Plain Thoughts: Stay humble
Published 10:37 am Friday, August 2, 2019
Someone recently made a comment to me to always “stay humble.” I thought I knew what that meant, but the more I thought about it, the more uncertain I was.
I’ve often hesitated to share good news with people who were my friends because I didn’t want them to think I was egotistic or that I was bragging. I’ve often let little successes in my life remain unshared because I didn’t want anyone to misunderstand my opinion of myself.
To me, staying humble means that if a person is successful in this life, they still remember where they came from and how hard they had to work to reach success. It also means realizing that there are many people who help along the way. To me personally it means remembering that I am imperfect and even when I do something right, there are plenty of other things that I need to do better. I can do nothing without the love and grace of God working in my life and my confidence that is found in Him.
I decided to dig a little deeper through the internet and see what I came up with about humility. According to Bing.com, The definition of humble is someone who knows they are not perfect. An example of humble is a general contractor being honest about not being great at plumbing. Humble is defined as to lower the condition or position of someone or something.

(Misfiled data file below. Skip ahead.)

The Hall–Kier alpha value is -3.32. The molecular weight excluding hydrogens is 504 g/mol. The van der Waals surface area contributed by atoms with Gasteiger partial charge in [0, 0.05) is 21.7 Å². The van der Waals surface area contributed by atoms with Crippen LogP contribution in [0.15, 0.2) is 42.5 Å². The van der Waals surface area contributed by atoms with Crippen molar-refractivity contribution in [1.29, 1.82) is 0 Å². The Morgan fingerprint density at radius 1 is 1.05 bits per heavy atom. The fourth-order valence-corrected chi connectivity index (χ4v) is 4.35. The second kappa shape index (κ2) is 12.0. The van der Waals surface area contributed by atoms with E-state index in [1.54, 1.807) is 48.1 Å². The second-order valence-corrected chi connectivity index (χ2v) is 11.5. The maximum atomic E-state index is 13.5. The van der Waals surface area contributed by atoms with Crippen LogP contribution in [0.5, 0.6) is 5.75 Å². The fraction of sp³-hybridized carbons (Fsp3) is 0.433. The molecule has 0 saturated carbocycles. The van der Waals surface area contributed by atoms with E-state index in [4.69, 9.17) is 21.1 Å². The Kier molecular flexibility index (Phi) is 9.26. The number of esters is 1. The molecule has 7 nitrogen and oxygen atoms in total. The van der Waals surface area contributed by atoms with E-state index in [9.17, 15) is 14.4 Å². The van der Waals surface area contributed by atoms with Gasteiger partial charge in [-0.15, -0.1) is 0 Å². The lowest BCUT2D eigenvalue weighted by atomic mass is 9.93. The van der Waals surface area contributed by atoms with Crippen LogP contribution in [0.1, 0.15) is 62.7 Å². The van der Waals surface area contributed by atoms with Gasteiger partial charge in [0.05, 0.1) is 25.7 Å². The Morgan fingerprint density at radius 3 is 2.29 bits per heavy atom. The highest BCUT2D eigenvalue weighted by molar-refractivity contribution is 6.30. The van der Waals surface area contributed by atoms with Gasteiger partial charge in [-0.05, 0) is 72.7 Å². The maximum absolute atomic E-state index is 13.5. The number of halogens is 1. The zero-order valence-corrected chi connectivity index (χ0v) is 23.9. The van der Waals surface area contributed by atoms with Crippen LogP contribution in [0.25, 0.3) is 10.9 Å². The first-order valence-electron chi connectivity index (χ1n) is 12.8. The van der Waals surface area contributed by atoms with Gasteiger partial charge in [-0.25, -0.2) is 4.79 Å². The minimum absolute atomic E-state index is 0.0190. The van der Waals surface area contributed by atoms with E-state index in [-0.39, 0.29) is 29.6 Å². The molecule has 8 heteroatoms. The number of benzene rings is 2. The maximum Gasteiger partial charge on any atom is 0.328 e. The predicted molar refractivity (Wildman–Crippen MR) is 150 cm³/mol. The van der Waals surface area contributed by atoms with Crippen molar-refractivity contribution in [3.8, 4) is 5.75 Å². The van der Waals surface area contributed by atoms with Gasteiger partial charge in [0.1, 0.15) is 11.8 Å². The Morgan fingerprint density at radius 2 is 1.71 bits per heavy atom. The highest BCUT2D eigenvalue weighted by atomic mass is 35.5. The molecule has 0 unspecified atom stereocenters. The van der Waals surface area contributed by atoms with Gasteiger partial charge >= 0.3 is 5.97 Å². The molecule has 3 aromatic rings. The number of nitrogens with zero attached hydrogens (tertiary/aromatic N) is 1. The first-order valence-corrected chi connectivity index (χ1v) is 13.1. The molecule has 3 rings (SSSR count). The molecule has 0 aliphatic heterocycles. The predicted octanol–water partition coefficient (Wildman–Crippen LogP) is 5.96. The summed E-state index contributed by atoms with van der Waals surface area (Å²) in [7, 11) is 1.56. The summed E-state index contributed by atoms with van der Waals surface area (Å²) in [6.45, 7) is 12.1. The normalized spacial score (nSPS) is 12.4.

I found a psychological study by Pelin Kesebir that was quite surprising. She says, “Humility involves a willingness to accept the self’s limits and its place in the grand scheme of things, accompanied by low levels of self-preoccupation.” She describes humility as a “quiet ego” and says that research bears out that there are several benefits to being a humble person.
She notes that humble people are better able to cope with their humanity and can more easily accept their mortality without being preoccupied about death. She states that people who are humble make great leaders because they are willing to recognize their own mistakes and by being teachable themselves are more effective in their role of leadership. She also observes that humble people have a lesser sense of entitlement and are willing to be good students and hard workers to accomplish their goals. Perhaps one of the most positive conclusions Kesibir found out about humble people is that they have better relationships because they accept people for who they are.
Too often in religious circles, humility is associated with weakness or the notion that a humble person will volunteer to be a doormat and let others take advantage. It’s as if the prevailing thought is that a humble person has to let other people treat them like dirt and do nothing about it.
I really like what I found on Doug Britton’s website. “Many people have the wrong idea about God, the Bible and humility, or being humble. They think being humble means groveling in front of others or thinking they are no good and others are better. That’s not what the Bible says. God says when you are humble, you are free from pride and arrogance. You know that in your flesh you are inadequate, yet you also know who you are in Christ.”
I’ve often prayed that God would let me keep a childlike heart. I want to have faith like a child to believe the impossible. I want to see the beauty in simple things. I want to keep a sense of wonderment about life and about God. I want to be able to forgive those who hurt and disappoint me and be willing to give them another chance to do better. And when something great happens in my life, I want to be just as surprised about it as everybody else around me.